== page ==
Taking your start up to the next step: how to professionalise your business to support future growth
Decisions in the early days are often made intuitively, but when hard work and dedication is rewarded by growth, you need to start thinking about scaling your business. The difference between five people in a shared workspace and a 50-person company is marked; if you don’t change the way things are done across the board, be it new business to invoicing, you’ll run into trouble.
From launch, through to early trading and beyond, the way in which a company manages its systems, structures and decision-making process are just as, if not more, important than its customer facing activity. Failure to deliver on the former rarely enables the business to achieve its potential, and invariably, creates big challenges.
This article takes you through some of the key things you need to consider to make the next phase of your company’s story a success.
Systems and processes
As a five- or 10-person company, many of the processes are just the way things have always been done; there’s been no planning or rigour. As you grow, this just can’t continue. You’ll need more sophisticated IT infrastructure and software, more detailed accounting and generally more robust ways of making decisions.
Make sure you have the right people in the right roles
A significant change any company has to undergo during its growth journey is the process of moving from a founder-led business, where one or two individuals oversee almost all aspects of the company, to one which has departmental expertise, enabling the founders to step back from day-to-day operations and focus on delivery of the strategy. You will need to think about whether the existing structure can support your current and future growth. Is this the time to create separate departments or teams covering finance, human resources, legal, marketing and so on?
The founders and leadership are the ones with the vision, but it’s not sustainable for all the decision making to sit with them. If you don’t bring in specialists (or seek outsourced help), your time will be spent doing things that at best you’re just not that good at, or at worst, you make mistakes that have a negative impact on the business. It can be tough to do, but it’s the only way to help your company to thrive.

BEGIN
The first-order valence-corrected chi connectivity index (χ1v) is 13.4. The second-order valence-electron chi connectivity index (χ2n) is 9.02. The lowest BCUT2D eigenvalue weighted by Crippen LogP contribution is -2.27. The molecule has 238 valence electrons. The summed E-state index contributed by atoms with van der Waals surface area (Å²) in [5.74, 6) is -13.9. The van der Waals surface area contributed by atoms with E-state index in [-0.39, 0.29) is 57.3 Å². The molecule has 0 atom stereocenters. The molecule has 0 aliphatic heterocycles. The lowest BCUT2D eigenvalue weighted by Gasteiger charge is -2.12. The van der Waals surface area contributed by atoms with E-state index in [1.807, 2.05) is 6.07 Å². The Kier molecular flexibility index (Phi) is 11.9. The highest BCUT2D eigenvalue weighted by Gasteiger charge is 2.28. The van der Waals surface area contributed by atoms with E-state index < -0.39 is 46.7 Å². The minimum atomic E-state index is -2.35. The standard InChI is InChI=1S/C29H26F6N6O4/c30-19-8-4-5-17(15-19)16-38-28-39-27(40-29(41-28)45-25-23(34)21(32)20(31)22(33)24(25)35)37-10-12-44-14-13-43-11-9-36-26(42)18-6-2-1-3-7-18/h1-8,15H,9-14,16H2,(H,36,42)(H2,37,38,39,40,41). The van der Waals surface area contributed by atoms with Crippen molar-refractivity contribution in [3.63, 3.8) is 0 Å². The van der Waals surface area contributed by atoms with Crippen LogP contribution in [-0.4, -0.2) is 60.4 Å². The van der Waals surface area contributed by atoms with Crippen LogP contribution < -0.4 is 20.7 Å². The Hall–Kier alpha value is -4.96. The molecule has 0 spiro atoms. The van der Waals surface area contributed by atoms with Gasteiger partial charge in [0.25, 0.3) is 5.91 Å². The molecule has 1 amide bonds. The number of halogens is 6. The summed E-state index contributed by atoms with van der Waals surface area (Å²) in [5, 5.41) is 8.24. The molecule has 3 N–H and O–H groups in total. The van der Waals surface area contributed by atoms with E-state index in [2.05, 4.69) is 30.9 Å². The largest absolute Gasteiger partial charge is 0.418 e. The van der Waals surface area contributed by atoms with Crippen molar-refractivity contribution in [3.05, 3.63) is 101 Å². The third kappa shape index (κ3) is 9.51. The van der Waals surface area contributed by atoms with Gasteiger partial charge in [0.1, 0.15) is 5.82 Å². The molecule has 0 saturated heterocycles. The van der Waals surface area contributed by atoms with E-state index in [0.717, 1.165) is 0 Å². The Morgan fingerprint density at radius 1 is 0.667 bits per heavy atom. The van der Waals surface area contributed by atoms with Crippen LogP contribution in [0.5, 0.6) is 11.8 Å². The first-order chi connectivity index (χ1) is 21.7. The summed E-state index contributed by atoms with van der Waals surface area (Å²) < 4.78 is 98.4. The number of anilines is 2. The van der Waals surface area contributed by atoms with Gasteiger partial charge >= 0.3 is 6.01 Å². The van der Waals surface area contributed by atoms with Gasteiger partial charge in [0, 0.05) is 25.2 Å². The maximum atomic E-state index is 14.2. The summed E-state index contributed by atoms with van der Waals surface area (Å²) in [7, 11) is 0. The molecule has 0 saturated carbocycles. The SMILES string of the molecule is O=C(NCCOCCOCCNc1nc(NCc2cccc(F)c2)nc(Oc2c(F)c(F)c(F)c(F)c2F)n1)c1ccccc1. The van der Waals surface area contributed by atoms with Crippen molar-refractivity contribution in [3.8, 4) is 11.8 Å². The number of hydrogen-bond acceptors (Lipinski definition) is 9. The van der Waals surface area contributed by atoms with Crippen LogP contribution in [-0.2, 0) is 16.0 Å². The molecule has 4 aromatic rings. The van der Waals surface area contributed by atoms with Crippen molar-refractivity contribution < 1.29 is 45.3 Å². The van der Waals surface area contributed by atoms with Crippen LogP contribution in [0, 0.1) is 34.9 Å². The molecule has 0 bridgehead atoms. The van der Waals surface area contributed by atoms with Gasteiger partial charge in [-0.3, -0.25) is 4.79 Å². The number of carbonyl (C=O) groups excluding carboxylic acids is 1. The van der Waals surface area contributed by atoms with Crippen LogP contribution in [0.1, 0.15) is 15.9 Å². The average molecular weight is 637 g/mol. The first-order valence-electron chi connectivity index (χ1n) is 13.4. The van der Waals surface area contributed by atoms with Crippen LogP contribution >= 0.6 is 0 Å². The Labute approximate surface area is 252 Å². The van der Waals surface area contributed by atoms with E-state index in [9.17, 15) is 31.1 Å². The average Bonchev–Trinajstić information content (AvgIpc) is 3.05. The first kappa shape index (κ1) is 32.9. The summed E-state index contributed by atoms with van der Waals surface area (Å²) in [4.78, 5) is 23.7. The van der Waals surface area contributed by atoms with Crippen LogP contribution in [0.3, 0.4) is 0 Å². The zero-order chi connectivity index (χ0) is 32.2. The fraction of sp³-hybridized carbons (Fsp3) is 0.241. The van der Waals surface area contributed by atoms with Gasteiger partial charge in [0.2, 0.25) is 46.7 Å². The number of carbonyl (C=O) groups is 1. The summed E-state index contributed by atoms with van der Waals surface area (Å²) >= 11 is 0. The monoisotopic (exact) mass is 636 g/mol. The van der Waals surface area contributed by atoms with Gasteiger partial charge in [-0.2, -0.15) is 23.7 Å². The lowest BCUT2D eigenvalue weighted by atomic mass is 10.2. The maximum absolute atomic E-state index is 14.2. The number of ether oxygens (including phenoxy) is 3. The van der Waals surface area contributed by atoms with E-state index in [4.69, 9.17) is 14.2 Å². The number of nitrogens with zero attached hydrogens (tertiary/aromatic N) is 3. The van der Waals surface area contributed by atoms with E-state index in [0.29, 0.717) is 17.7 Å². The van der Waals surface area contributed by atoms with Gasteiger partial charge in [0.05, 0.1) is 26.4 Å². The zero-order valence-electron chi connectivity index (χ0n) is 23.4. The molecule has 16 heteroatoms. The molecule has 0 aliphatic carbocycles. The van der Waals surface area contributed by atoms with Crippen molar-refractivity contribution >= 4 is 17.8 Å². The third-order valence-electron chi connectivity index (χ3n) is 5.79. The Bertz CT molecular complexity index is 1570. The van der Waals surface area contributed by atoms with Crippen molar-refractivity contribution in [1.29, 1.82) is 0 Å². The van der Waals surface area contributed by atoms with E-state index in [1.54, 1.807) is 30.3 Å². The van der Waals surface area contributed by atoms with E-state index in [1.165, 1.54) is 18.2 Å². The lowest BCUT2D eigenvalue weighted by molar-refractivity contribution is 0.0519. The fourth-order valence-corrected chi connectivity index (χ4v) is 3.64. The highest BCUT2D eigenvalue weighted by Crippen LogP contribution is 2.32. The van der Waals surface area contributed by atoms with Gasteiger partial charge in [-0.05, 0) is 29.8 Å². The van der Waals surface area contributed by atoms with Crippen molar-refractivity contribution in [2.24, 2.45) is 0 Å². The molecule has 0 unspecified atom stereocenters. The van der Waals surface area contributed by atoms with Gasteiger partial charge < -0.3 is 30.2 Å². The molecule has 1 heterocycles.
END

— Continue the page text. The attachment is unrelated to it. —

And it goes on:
Invest in training
With more people on board, it’s vital that they stay on top of their game, so paying for professional development across your team is key if you want them to continue to add value.
Critically, if people feel their employer is investing in their future, they’ll be less likely to look to move to another role; recruiting is expensive and a significant time drain on growing businesses.
Don’t lose sight of company culture
Many people choose to work for a smaller business because they like the culture and sense of belonging which is sometimes more often found in SMEs than large multi-national companies. As a business grows, it can be hard to avoid a more corporate feel, but staying true to the values of the business no matter how large you grow, can go a long way to avoiding that pitfall. Make sure you conduct regular employee surveys to understand what resonates with the team and what hasn’t worked.
Empower the team
As you grow, there are going to be new and different challenges to overcome. The best way is to give the team on the ground the license to solve these as they go about their day. If you’ve got your hiring strategy working, you’ll have the right people in role to deliver this kind of behaviour, and it’s critical to bigger successes.
Always look ahead
It sounds obvious, but if you fail to plan for next year, not just next week, you’ll come unstuck pretty quickly. Omitting to consider what growth could mean for your existing and prospective customers, your supply chain or your property needs, could quickly result in things going wrong, and quickly.
Learn to make mistakes, and move on
As a small business, you’ll be used to things not going quite to plan, and this is exactly the same when you’re in scale-up mode. What might look like a flawless plan on paper sometimes doesn’t translate into the profit centre you’d anticipated. Don’t dwell on it; take on board the learnings, move on and try the next thing. You’re one step closer to the knockout idea.
As you grow, thinking about your office and any warehousing requirements is key. What happens if you suddenly add 10 people to your headcount and you don’t have enough desks? Or your stock has nowhere to be stored? Consider shorter leases, for example three years, to give the flexibility you need to accommodate your growth.
Mileway is here to help
With almost 700 commercial properties across the cities in the UK, and more than 1,800 across Europe, Mileway helps businesses find the space they needs at every stage of growth. If you’d like to talk with one of our local experts or enquire about availability, please contact us here. We’re always happy to help.